Artist Calvin Nicholls crafted ordinary sheets of paper into astonishing relief sculptures using standard carving tools. He finds inspiration for his paper art in the diversity of wildlife and uses his honed skills to recreate feathers, furs, and fins with stunning precision.
Nicholls said: “They all presented their unique challenges and rewards while showcasing the possibilities of paper as a medium. “I was struck by the hidden properties in a simple sheet of paper as we explored grain orientation, structure limits, scoring, and folding in the lab at art school.”
Since then, the artist has devoted himself to transforming paper into highly detailed sculptures that look like anything but material. Nicholls had to pay attention to how the light would interact with the paper to create this illusion.
“Beginning with careful dissection of the planes in the object, patterns are drawn and built to create the basic form,” he explains. “While working under specialized lighting, attention was paid to how light plays across these surfaces drifted from highlights to shadows in subtle transitions.
The surface detail is then drawn and mapped to preserve flow and accuracy while transitioning from a flat drawing to a three-dimensional low relief base form. “The paper he uses for his animal artwork is archival quality and comes in varying thickness and finishes depending on the embossing technique and required point.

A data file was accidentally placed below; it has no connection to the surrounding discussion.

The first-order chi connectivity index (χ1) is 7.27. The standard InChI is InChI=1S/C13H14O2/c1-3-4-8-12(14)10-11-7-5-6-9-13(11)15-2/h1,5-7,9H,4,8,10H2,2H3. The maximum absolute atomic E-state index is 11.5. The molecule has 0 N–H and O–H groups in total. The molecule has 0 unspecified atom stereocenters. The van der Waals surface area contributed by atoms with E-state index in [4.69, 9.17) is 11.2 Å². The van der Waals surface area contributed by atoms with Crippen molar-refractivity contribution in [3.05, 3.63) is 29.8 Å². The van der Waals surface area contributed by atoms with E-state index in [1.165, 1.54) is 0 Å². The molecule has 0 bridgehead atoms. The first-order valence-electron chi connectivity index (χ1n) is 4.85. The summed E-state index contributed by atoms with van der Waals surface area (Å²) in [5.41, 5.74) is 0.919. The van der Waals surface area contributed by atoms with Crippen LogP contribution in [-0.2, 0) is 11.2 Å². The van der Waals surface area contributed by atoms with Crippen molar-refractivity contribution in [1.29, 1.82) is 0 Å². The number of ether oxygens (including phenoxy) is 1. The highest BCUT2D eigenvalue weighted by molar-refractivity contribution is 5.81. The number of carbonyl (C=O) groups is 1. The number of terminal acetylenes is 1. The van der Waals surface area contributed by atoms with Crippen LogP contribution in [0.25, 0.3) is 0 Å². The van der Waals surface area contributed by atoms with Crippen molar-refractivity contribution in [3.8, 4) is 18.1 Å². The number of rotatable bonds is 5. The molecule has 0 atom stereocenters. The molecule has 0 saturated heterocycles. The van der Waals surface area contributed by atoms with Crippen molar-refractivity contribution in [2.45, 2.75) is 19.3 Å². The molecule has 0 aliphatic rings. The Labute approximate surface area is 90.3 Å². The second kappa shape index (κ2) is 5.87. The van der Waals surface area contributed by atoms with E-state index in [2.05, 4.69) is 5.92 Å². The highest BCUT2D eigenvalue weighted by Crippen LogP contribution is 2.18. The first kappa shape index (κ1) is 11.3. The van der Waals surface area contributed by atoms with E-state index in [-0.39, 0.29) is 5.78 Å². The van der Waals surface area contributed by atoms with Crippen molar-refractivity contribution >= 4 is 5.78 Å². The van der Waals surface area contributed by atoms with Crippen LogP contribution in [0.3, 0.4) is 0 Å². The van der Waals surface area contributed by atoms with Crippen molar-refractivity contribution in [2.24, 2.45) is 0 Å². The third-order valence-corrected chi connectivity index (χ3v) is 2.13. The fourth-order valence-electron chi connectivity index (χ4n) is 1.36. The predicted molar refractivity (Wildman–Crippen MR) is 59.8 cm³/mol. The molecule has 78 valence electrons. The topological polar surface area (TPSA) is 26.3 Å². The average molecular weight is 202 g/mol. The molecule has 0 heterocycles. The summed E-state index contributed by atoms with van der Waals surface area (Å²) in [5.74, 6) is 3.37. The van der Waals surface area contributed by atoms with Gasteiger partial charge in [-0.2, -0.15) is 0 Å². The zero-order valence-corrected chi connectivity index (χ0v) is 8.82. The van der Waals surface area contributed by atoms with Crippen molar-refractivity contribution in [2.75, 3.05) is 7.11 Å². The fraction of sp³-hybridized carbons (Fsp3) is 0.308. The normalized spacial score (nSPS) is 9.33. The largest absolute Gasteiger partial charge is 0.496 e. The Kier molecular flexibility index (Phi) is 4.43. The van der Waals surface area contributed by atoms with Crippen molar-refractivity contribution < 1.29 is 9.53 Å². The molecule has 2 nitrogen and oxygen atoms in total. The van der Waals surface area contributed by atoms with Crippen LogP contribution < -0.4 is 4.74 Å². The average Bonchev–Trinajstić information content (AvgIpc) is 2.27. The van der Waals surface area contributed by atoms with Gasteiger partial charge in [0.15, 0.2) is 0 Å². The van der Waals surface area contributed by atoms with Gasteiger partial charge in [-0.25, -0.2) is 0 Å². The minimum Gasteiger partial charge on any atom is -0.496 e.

After creating sculptures on paper for nearly 40 years, Nicholls’ portfolio includes a wide range of relief sculptures — from large lions to small birds and more. He said, “The large sculptures are 6 feet long, and the small pieces are about a few inches as fun as forming the paper, and the light is harnessed.”
You can purchase original sculptures and prints through Nicholls’ website and stay up to date with the artist’s latest projects by following him on Instagram.
Paper artist Calvin Nicholls creates amazingly low relief sculptures of animals by manipulating paper with different tools.
He is able to recreate the textures of furs, scales, and feathers through different folding and paper cutting techniques.
Watch this video for more details on Nicholls’ process:
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